The Power of Process

Have you ever considered how you go about making your cup of coffee or tea in the morning? What do you do first, stick the kettle on while reaching out for your favourite tea or do you reach out for your favourite cup before then? Do you add either milk or sugar? If so, in what quantities and at what stage – before or after pouring either coffee or tea in your cup? Have you got your favourite brand that tastes like no other?

Whether you know it or not, you are following a process which ensures consistency of the comforting or rejuvenating morning experience.

By following a precise sequence of steps and using tested ingredients you know exactly what you are going to get! Plus, you are not wasting any time having to think about what to do next or how to go about it. Can the same be said about your business processes or do you ever catch yourself for example trying to work out who was the client that you recently wrote to, so that you can copy a paragraph you recall being amazing?

A process is simply a framework

A series of actions or steps that when followed create a consistent and replicable outcome. Good processes (when followed) create time savings, increase profitability, and provide organisational clarity.  If you want to run a successful business that delivers an excellent client experiences in a timely manner, a business that is scalable, and profitable, you need a good framework in place.

Despite numerous benefits that come from following robust processes many advisers and business owners often put up a good fight against embracing this way of working.

Some individuals fear that processes could stifle their personalities and result in impersonal client experiences. In fact, the idea is to systemise 90% of what you do (by having a process in place), which in turn ensures that you have the time to customise the remaining 10% that truly matters.

Processes should provide clarity on six simple questions

At every step of the way ask:

  1. What? (task/activity)
  2. Why? (reason/purpose)
  3. Who? (accountability/ role & responsibility)
  4. How? (tools & templates)
  5. When? (specific timeframes/turnaround times)
  6. Where? (location).

In addition to creating consistent outcomes, this way of working empowers teams to take responsibility for their roles and creates happier working environments. Do not underestimate the power of simply having clarity on who does what, how and when on a team’s ability to do a great job while having confidence in their own abilities!

Have clarity

Before working on the detail of any documented process it is important to have clarity on the bigger picture first. Lack of clarity at this level creates issues for more detailed work.

If you lack clarity on the client experience that you are looking to create and or the service proposition that you wish to deliver, it is not a good idea to start mapping the details of your client journey process first.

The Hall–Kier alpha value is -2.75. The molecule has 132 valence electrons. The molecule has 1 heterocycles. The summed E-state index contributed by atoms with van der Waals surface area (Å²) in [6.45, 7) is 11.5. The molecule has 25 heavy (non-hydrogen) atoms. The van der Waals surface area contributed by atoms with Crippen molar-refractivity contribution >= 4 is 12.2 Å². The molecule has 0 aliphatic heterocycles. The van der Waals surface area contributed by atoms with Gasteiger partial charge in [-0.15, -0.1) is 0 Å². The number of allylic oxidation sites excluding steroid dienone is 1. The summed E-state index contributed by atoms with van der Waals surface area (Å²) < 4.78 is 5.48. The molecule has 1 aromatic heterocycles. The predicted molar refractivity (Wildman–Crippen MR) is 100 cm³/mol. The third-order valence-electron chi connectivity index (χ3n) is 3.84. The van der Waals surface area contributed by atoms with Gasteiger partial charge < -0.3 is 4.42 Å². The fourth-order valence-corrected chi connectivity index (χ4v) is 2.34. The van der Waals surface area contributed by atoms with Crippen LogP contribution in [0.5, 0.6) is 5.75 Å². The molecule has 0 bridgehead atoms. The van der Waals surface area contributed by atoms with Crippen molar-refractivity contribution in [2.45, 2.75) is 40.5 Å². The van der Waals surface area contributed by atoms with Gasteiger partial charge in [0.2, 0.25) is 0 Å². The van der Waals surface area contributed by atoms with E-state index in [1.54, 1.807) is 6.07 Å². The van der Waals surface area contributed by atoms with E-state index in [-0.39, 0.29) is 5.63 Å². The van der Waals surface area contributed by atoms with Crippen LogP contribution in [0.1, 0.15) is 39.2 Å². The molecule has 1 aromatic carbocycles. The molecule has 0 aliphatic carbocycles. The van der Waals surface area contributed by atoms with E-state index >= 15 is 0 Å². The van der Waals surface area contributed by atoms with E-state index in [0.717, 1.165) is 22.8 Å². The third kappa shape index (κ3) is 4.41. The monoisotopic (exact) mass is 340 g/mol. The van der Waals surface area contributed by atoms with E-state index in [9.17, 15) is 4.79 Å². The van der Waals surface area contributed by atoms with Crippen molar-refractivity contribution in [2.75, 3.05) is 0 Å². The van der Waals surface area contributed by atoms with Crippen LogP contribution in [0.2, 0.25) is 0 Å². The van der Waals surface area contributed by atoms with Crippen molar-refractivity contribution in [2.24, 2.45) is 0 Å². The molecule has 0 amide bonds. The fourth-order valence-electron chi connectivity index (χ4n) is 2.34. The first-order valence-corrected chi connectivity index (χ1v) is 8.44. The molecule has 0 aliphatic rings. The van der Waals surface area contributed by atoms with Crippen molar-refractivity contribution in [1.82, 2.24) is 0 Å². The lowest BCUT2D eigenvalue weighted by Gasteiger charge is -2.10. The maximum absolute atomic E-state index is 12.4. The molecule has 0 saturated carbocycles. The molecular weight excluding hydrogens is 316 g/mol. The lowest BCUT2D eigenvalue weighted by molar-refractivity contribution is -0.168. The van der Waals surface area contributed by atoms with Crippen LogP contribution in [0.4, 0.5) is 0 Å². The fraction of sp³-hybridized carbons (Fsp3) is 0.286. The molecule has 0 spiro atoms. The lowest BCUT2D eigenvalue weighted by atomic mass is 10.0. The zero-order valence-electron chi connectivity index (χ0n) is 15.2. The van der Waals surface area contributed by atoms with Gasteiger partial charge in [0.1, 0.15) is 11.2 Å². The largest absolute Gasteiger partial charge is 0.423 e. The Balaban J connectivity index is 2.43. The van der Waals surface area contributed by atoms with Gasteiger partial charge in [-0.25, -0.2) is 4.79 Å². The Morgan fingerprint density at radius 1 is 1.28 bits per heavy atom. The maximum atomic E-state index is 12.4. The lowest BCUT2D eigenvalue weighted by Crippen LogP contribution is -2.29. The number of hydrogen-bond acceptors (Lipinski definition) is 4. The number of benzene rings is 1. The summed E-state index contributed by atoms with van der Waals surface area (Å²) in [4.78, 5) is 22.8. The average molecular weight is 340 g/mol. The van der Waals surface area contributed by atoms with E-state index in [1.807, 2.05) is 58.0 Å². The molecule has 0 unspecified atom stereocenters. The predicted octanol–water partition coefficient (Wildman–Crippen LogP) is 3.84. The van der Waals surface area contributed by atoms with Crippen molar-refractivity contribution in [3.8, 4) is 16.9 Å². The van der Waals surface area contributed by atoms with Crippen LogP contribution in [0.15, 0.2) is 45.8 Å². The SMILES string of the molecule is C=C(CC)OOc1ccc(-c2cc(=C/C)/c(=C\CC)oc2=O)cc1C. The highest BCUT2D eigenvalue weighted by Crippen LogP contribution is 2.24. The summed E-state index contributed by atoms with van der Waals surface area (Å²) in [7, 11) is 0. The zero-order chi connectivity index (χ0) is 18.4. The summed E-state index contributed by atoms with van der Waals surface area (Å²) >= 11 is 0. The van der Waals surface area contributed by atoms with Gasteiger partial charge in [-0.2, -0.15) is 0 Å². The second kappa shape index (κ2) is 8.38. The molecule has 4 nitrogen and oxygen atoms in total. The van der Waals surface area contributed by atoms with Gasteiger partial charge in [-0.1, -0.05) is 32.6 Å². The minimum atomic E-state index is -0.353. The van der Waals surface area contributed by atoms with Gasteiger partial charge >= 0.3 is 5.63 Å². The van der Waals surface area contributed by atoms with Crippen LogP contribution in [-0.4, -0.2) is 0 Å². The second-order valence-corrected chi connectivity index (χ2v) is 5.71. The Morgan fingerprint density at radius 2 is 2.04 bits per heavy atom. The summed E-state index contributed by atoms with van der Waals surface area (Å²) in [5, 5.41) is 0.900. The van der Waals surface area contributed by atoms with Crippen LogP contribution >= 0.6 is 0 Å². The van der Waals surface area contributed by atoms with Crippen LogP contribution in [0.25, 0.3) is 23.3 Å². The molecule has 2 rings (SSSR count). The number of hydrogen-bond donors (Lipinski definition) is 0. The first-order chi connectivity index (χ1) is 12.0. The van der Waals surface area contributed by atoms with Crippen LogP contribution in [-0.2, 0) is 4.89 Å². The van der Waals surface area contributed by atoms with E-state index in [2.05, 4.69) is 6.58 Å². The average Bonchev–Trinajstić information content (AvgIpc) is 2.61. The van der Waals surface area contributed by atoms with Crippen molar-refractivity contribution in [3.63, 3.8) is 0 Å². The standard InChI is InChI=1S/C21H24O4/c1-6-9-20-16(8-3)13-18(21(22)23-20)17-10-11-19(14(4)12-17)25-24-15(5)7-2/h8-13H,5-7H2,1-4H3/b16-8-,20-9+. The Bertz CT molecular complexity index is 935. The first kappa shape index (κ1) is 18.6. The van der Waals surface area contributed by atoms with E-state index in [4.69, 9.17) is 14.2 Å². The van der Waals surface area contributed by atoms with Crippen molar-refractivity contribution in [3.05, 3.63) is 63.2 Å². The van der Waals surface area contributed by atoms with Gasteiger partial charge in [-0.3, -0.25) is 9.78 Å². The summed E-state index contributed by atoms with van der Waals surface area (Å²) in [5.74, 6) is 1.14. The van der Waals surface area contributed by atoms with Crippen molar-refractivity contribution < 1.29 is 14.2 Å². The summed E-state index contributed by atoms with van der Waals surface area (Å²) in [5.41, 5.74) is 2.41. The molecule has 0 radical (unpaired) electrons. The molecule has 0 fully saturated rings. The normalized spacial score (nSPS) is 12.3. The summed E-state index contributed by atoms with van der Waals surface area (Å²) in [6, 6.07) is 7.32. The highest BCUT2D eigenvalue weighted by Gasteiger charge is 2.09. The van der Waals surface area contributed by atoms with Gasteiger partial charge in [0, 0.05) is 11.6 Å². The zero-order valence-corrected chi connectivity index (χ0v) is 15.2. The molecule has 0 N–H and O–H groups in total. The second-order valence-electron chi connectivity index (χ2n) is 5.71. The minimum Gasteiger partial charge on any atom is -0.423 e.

It is equally important to consider your goals & objectives for the process from the outset. For example, are you aiming for simplicity, clarity, efficiency, and consistency or are scalability, elimination of re-work, increased accuracy, reduced delivery time, and service excellence at the top of your list?

Having these objectives in place to begin with, will provide you with an anchor for decision making.

Some questions to consider when creating your framework for success:

  • What are you trying to achieve by having this process in place? (goals & objectives)
  • Are the answers to the above questions aligned with the needs and preferences of your audience?
  • What works well in the existing process?
  • What needs improving?  
  • Who is involved in the delivery of the different stages and tasks of your process? Are these the right individuals for the tasks? Is this the best allocation of resources? (i.e. the optimal use of their time, expertise and skills)
  • What tasks/parts of the process are completed in-house and what is outsourced? Is this working?
  • What could you do to further streamline your existing process?
  • What are the complexities in the current process?
  • What are the most repetitive tasks in your process?
  • How often is the data double-entered – is it necessary? Is there a way around it?
  • Is it likely that the process will result in re-work of any of the tasks? If so, can you eliminate the need for re-work?

When considering these questions it is important to involve the team, as it is often the individuals who engage in client serving and administration that are best placed to identify the most repetitive tasks, areas of re-work, or double-entry of data. Plus, it creates early engagement with potential changes that may be ahead.

Never underestimate the power of process in creating a successful and robust business that people love working with and for! What is your winning sequence?

Top tips:

  • Systemise 90% of the process so you can customise the remaining 10% that truly matters.
  • Prioritise automatisation of the most repetitive tasks to eliminate potential for errors, save hours of cumulative time, and create consistent outcomes.
  • Apply a simple 80/20 rule and document 20% that truly matters. If you were to document 100% of your process it would make the document unworkable.
  • Keep things simple by sticking to the process and not making exceptions!